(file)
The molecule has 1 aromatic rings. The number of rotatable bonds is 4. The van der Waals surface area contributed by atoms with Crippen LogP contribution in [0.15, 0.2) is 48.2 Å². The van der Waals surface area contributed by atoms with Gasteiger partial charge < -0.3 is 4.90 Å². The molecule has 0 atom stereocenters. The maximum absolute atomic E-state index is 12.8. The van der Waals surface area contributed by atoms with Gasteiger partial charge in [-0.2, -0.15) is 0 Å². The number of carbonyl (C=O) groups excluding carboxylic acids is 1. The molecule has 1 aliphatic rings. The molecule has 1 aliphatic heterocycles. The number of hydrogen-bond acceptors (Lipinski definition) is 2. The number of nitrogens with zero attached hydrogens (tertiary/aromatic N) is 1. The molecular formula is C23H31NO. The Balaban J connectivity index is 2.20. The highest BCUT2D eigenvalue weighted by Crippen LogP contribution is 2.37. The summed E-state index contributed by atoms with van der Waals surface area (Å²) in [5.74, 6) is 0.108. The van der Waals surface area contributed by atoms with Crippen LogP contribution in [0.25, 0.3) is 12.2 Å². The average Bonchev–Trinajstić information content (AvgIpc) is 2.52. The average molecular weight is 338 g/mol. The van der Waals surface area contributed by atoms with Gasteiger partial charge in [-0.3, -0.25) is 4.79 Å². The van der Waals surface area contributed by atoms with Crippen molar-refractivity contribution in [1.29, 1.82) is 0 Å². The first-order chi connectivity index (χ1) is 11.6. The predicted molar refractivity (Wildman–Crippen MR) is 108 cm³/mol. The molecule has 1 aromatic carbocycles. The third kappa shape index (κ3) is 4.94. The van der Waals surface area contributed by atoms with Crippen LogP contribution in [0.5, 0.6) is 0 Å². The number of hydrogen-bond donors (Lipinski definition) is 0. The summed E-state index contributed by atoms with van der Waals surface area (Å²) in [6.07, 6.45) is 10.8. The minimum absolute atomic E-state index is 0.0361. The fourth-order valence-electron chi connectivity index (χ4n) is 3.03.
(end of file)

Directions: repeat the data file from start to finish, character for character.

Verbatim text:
The molecule has 1 aromatic rings. The number of rotatable bonds is 4. The van der Waals surface area contributed by atoms with Crippen LogP contribution in [0.15, 0.2) is 48.2 Å². The van der Waals surface area contributed by atoms with Gasteiger partial charge < -0.3 is 4.90 Å². The molecule has 0 atom stereocenters. The maximum absolute atomic E-state index is 12.8. The van der Waals surface area contributed by atoms with Gasteiger partial charge in [-0.2, -0.15) is 0 Å². The number of carbonyl (C=O) groups excluding carboxylic acids is 1. The molecule has 1 aliphatic rings. The molecule has 1 aliphatic heterocycles. The number of hydrogen-bond acceptors (Lipinski definition) is 2. The number of nitrogens with zero attached hydrogens (tertiary/aromatic N) is 1. The molecular formula is C23H31NO. The Balaban J connectivity index is 2.20. The highest BCUT2D eigenvalue weighted by Crippen LogP contribution is 2.37. The summed E-state index contributed by atoms with van der Waals surface area (Å²) in [5.74, 6) is 0.108. The van der Waals surface area contributed by atoms with Crippen LogP contribution in [0.25, 0.3) is 12.2 Å². The average Bonchev–Trinajstić information content (AvgIpc) is 2.52. The average molecular weight is 338 g/mol. The van der Waals surface area contributed by atoms with Gasteiger partial charge in [-0.3, -0.25) is 4.79 Å². The van der Waals surface area contributed by atoms with Crippen molar-refractivity contribution in [1.29, 1.82) is 0 Å². The first-order chi connectivity index (χ1) is 11.6. The predicted molar refractivity (Wildman–Crippen MR) is 108 cm³/mol. The molecule has 1 aromatic carbocycles. The third kappa shape index (κ3) is 4.94. The van der Waals surface area contributed by atoms with Crippen LogP contribution in [0.5, 0.6) is 0 Å². The number of hydrogen-bond donors (Lipinski definition) is 0. The summed E-state index contributed by atoms with van der Waals surface area (Å²) in [6.07, 6.45) is 10.8. The minimum absolute atomic E-state index is 0.0361. The fourth-order valence-electron chi connectivity index (χ4n) is 3.03.